From lighting the Hanukkia to eating fried latkes and doughnuts, pretty much every Jewish school kid knows that Hanukkah celebrates the Maccabees’ improbable military triumph over the Greeks and the miraculous oil that burned in the Menorah for eight days instead of just one. But few children—or even adults—know that several scholars believe that some of the most beloved Hanukkah traditions are actually rooted in pagan and seasonal traditions.
Back before anyone had ever heard of a Maccabee, Jews and non-Jews in ancient Israel celebrated the winter solstice and the longer daylight hours it promised. According to Louis Finkelstein, a Jewish scholar in the early 20th century, their rituals were similar to a Greek-Syrian holiday that celebrated the sun god Kronos-Helios’s birthday. Households lit eight flames on a fireboard in their house each night of the eight-day festival. Some added a flame each night while others decreased the number of lit flames as the holiday progressed. The fires were thought to persuade nature to elongate daylight. The late Rabbi Sherwin T. Wine, the founder of one stream of Humanistic Judaism, referred to this holiday tradition as Nayrot (light), and argued that the Maccabees seized power and changed the holiday’s meaning to commemorate their victory.
Some scholars believe the Maccabees defeated Antochius IV’s regime in October 165 BCE but waited until the winter to begin the temple’s restoration so that the new holiday would correspond with Nayrot. Whether this is true or not, Judah Maccabee, the military leader of the Maccabees, renamed the holiday Hanukkah (dedication), and intended it to mark the rededication of the Temple to God. The transition from Nayrot to Hanukkah wasn’t too difficult: both holidays celebrate similar human triumphs. Nayrot marked humans’ ability to produce fire, a crucial step in the development of human self-confidence that was essential to societal advancement. Though Judah Maccabee might not have intended to perpetuate the values of Nayrot, Hanukkah’s emphasis on Jewish communal and spiritual rejuvenation meshed seamlessly with the themes of the holiday. Aspects of the two festivals have become vital parts of the modern Hanukkah celebration, says Finkelstein.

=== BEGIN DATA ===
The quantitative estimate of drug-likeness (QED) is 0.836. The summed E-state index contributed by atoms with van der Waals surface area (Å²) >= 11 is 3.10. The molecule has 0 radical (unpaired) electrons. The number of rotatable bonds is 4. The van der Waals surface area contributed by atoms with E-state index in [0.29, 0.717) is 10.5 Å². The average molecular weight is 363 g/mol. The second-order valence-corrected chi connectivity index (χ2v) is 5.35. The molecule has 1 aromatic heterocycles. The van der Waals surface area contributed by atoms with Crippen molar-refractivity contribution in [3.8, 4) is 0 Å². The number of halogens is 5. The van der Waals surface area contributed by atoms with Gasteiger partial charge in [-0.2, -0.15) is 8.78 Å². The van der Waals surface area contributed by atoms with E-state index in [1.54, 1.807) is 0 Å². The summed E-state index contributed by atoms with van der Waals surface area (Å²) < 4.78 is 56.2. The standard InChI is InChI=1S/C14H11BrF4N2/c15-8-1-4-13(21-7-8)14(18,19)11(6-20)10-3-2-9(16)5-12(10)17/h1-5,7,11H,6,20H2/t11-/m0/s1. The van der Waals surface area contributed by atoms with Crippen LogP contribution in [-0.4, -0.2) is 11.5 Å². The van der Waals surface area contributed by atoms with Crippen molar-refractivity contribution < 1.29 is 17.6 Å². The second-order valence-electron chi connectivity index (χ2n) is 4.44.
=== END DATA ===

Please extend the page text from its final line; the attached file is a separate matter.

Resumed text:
The Maccabees hoped Hanukkah would become an essential Jewish holiday, but religious authorities were reluctant. This was an expression of their frustration that the Maccabees asserted intellectual authority over divine dictums and claimed royal authority though they were not descendants of King David. It was only when the rabbinical establishment regained power under Roman rule that Hanukkah was even deemed a minor holiday as Nayrot had been. In the centuries following Hanukkah’s establishment, its religious aspects have been amplified: Many scholars believe rabbis created the idea of the Hanukkah miracle to draw attention away from Hanukkah’s glorification of the Maccabees’ military might. At the same time, rabbinical authorities often tried to hide the fact the holiday grew out of the “pagan” festival of Nayrot.
Generations of Jews have continued to infuse Nayrot-turned-Hanukkah with new meanings. The Zionist “Hovevi Zion” movement of the late 1800’s adopted Hanukkah as their major holiday. They viewed the story of Hanukkah as a metaphor for the Zionist struggle. Today, the city of Haifa uses Hanukkah as a catalyst to promote interfaith solidarity through their annual “Holiday of Holidays” festival celebrating Hanukkah, Christmas and Ramadan. And in the United States and elsewhere it is an expression of Jewish identity in a month marked by a major Christian holiday that shares the same winter solstice origin.
—Adapted from an article by Gabriel Weinstein on Moment’s IntheMoment blog.